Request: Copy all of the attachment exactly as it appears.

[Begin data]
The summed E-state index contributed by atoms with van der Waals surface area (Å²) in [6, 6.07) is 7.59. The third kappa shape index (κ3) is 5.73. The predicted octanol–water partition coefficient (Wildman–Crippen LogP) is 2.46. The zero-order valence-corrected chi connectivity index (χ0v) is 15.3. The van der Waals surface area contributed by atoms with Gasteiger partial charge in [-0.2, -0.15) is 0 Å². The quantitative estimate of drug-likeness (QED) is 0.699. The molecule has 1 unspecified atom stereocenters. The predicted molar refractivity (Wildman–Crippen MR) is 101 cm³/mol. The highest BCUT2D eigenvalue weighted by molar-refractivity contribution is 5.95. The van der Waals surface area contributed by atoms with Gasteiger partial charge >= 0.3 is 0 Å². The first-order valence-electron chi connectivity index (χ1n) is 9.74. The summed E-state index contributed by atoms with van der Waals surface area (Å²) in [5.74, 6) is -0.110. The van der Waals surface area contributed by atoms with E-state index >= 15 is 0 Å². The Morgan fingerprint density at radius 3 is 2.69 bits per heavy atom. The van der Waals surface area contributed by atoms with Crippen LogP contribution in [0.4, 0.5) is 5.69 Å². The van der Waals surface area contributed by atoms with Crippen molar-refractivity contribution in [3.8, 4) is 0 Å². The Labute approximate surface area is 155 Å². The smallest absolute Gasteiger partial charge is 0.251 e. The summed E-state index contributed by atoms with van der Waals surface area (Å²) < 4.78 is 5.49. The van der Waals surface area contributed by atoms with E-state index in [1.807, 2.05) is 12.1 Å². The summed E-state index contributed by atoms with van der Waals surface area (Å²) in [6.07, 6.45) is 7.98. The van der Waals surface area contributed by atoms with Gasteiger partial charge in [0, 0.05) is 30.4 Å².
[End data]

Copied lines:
The summed E-state index contributed by atoms with van der Waals surface area (Å²) in [6, 6.07) is 7.59. The third kappa shape index (κ3) is 5.73. The predicted octanol–water partition coefficient (Wildman–Crippen LogP) is 2.46. The zero-order valence-corrected chi connectivity index (χ0v) is 15.3. The van der Waals surface area contributed by atoms with Gasteiger partial charge in [-0.2, -0.15) is 0 Å². The quantitative estimate of drug-likeness (QED) is 0.699. The molecule has 1 unspecified atom stereocenters. The predicted molar refractivity (Wildman–Crippen MR) is 101 cm³/mol. The highest BCUT2D eigenvalue weighted by molar-refractivity contribution is 5.95. The van der Waals surface area contributed by atoms with Gasteiger partial charge >= 0.3 is 0 Å². The first-order valence-electron chi connectivity index (χ1n) is 9.74. The summed E-state index contributed by atoms with van der Waals surface area (Å²) in [5.74, 6) is -0.110. The van der Waals surface area contributed by atoms with E-state index >= 15 is 0 Å². The Morgan fingerprint density at radius 3 is 2.69 bits per heavy atom. The van der Waals surface area contributed by atoms with Crippen LogP contribution in [0.4, 0.5) is 5.69 Å². The van der Waals surface area contributed by atoms with Crippen molar-refractivity contribution in [3.8, 4) is 0 Å². The Labute approximate surface area is 155 Å². The smallest absolute Gasteiger partial charge is 0.251 e. The summed E-state index contributed by atoms with van der Waals surface area (Å²) < 4.78 is 5.49. The van der Waals surface area contributed by atoms with E-state index in [1.807, 2.05) is 12.1 Å². The summed E-state index contributed by atoms with van der Waals surface area (Å²) in [6.07, 6.45) is 7.98. The van der Waals surface area contributed by atoms with Gasteiger partial charge in [0, 0.05) is 30.4 Å².